If you are considering joining a bootcamp to get your fitness efforts back into gear, and to improve the quality of your life, this tactic could certainly do the trick. However, while on that bootcamp, you should do what you can to maximise the returns from your exercise efforts – and what you eat before and after can be crucial in this.
Unfortunately, you might be familiar with the experience of having a great workout only to quickly put on weight you had burned. What’s going on? You might not be using these strategies…
The crucial role of nutrition in exercise success
Barry Braun, professor of kinesiology at the University of Massachusetts, has provided the acknowledgement to Fitness Magazine that, “in the short term, during or right after a workout, exercise may suppress hunger”. However, he adds that, “later that day, your hunger hormones can surge, making you want to eat” – while, at the same time, the body’s satiety hormones could fall.
Women need to especially heed this, as this elevation in appetite can affect them much more significantly; men’s hormone levels could alter more subtly. It has been broadly theorised that this difference is due to women’s bodies being designed to keep energy for use in reproduction.
Beware those post-workout cravings
The unique effects which nutrition can have on a fitness buff’s body and hunger levels highlight the need for exercise enthusiasts to carefully consider what they eat both before and after working out. You shouldn’t, for example, simply reward yourself for a tough workout by later consuming whatever takes your fancy. Otherwise, don’t be surprised if you struggle to shift weight significantly.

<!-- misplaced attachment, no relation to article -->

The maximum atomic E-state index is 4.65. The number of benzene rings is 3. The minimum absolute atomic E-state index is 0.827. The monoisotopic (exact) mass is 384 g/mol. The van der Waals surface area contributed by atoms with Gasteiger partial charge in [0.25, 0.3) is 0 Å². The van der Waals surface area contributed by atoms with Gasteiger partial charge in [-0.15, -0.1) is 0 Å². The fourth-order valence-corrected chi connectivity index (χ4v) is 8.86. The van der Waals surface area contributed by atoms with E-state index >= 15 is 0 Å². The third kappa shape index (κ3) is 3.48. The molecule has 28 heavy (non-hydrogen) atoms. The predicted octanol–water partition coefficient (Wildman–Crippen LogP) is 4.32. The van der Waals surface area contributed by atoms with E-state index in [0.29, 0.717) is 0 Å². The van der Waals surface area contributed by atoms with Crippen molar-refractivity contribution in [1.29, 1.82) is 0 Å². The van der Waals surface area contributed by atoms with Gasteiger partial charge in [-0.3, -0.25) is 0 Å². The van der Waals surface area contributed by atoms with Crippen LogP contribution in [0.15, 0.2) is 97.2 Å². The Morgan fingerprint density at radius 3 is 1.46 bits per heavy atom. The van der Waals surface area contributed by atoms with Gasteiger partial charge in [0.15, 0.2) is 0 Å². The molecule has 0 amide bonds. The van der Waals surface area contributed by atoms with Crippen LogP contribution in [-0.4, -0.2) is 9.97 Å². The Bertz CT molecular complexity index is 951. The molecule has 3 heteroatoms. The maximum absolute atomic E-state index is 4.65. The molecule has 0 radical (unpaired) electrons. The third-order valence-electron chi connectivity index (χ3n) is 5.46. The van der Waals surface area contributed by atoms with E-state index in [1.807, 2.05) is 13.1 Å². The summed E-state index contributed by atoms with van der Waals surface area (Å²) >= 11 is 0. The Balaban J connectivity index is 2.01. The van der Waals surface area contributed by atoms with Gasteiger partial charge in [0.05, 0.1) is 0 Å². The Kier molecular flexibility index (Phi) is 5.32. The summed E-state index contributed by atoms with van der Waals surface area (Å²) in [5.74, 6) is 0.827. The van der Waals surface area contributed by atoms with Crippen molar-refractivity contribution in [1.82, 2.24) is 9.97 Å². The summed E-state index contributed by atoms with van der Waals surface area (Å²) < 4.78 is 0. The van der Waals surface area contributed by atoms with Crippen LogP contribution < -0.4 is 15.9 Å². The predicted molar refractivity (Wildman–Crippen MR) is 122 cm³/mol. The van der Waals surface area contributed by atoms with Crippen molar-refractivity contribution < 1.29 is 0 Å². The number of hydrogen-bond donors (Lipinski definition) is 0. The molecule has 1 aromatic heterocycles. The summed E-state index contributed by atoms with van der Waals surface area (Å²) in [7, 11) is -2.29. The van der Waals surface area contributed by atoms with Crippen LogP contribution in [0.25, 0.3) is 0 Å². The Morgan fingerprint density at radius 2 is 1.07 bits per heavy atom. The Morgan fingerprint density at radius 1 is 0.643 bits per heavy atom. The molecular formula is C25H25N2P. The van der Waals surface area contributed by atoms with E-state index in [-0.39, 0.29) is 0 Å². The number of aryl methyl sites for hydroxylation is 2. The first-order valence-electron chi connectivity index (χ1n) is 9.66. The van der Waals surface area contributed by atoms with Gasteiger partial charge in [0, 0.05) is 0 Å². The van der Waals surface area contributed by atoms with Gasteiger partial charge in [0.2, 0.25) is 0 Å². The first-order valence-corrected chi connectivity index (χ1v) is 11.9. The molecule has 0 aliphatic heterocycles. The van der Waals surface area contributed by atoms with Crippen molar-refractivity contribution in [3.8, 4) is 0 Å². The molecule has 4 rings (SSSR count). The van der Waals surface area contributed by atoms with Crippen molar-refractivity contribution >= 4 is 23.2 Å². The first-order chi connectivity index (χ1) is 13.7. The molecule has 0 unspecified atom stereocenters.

Dawn Jackson Blatner, who wrote The Flexitarian Diet, explains: “My advice is to eat back no more than half the calories you burn off during a workout. So if you burn 300 calories jogging, you have 150 calories to play with afterward.”
Some ideas for bootcamp-friendly snacks
However, if you are selective about what you eat ahead of a workout, you can help avoid those cravings soaring so much in the first place. For breakfast, for example, choose shredded wheat rather than sugary cereal. The former takes longer for your body to digest, meaning that you stay feeling full for longer. A midmorning snack can also help you prevent hunger pangs.
Right now, you might still be concerned that having bootcamp-friendly food and drink would mean having… well, boring food and drink. However, there is a huge choice of food and drink that can go well with your exercise efforts. Hence, you don’t strictly have to face difficulty in getting the right nutrition from a source which you actually enjoy consuming.
For example, in an article for Greatist, dietician Bob Seebohar recommends several specific pre-workout snacks. These include an almond coconut mocha smoothie, the caffeine of which could make you more lively, and a mocha protein shake, which features coffee and chocolate that reduce the commonly bland taste of protein shakes.
You could learn further nutrition tips provided that you join a suitable fitness boot camp.